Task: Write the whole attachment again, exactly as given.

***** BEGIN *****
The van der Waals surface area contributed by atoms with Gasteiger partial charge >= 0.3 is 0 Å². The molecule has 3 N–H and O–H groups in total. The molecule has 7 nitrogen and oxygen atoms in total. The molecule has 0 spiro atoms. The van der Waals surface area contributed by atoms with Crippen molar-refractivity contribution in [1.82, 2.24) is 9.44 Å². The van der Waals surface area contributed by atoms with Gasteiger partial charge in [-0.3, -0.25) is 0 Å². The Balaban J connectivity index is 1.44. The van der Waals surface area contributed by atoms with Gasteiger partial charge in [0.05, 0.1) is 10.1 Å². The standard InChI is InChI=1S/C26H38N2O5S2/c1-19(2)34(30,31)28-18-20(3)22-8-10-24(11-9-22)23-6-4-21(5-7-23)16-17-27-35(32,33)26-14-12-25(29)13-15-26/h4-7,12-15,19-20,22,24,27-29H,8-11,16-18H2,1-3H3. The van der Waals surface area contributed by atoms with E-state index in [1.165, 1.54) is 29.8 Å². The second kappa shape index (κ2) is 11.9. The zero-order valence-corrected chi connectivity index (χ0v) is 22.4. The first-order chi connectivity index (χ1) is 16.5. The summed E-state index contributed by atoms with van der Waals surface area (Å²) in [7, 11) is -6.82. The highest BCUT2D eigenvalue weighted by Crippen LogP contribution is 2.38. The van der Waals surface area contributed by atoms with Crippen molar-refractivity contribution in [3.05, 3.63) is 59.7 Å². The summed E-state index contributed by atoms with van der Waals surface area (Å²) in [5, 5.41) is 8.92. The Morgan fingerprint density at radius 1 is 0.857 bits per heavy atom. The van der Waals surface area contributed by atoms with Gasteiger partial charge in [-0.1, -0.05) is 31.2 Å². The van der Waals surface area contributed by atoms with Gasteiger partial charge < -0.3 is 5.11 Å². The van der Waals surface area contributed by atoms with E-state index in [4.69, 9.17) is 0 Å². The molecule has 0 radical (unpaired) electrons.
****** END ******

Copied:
The van der Waals surface area contributed by atoms with Gasteiger partial charge >= 0.3 is 0 Å². The molecule has 3 N–H and O–H groups in total. The molecule has 7 nitrogen and oxygen atoms in total. The molecule has 0 spiro atoms. The van der Waals surface area contributed by atoms with Crippen molar-refractivity contribution in [1.82, 2.24) is 9.44 Å². The van der Waals surface area contributed by atoms with Gasteiger partial charge in [-0.3, -0.25) is 0 Å². The Balaban J connectivity index is 1.44. The van der Waals surface area contributed by atoms with Gasteiger partial charge in [0.05, 0.1) is 10.1 Å². The standard InChI is InChI=1S/C26H38N2O5S2/c1-19(2)34(30,31)28-18-20(3)22-8-10-24(11-9-22)23-6-4-21(5-7-23)16-17-27-35(32,33)26-14-12-25(29)13-15-26/h4-7,12-15,19-20,22,24,27-29H,8-11,16-18H2,1-3H3. The van der Waals surface area contributed by atoms with E-state index in [1.165, 1.54) is 29.8 Å². The second kappa shape index (κ2) is 11.9. The zero-order valence-corrected chi connectivity index (χ0v) is 22.4. The first-order chi connectivity index (χ1) is 16.5. The summed E-state index contributed by atoms with van der Waals surface area (Å²) in [7, 11) is -6.82. The highest BCUT2D eigenvalue weighted by Crippen LogP contribution is 2.38. The van der Waals surface area contributed by atoms with Crippen molar-refractivity contribution in [3.05, 3.63) is 59.7 Å². The summed E-state index contributed by atoms with van der Waals surface area (Å²) in [5, 5.41) is 8.92. The Morgan fingerprint density at radius 1 is 0.857 bits per heavy atom. The van der Waals surface area contributed by atoms with Gasteiger partial charge in [-0.1, -0.05) is 31.2 Å². The van der Waals surface area contributed by atoms with Gasteiger partial charge < -0.3 is 5.11 Å². The van der Waals surface area contributed by atoms with E-state index in [4.69, 9.17) is 0 Å². The molecule has 0 radical (unpaired) electrons.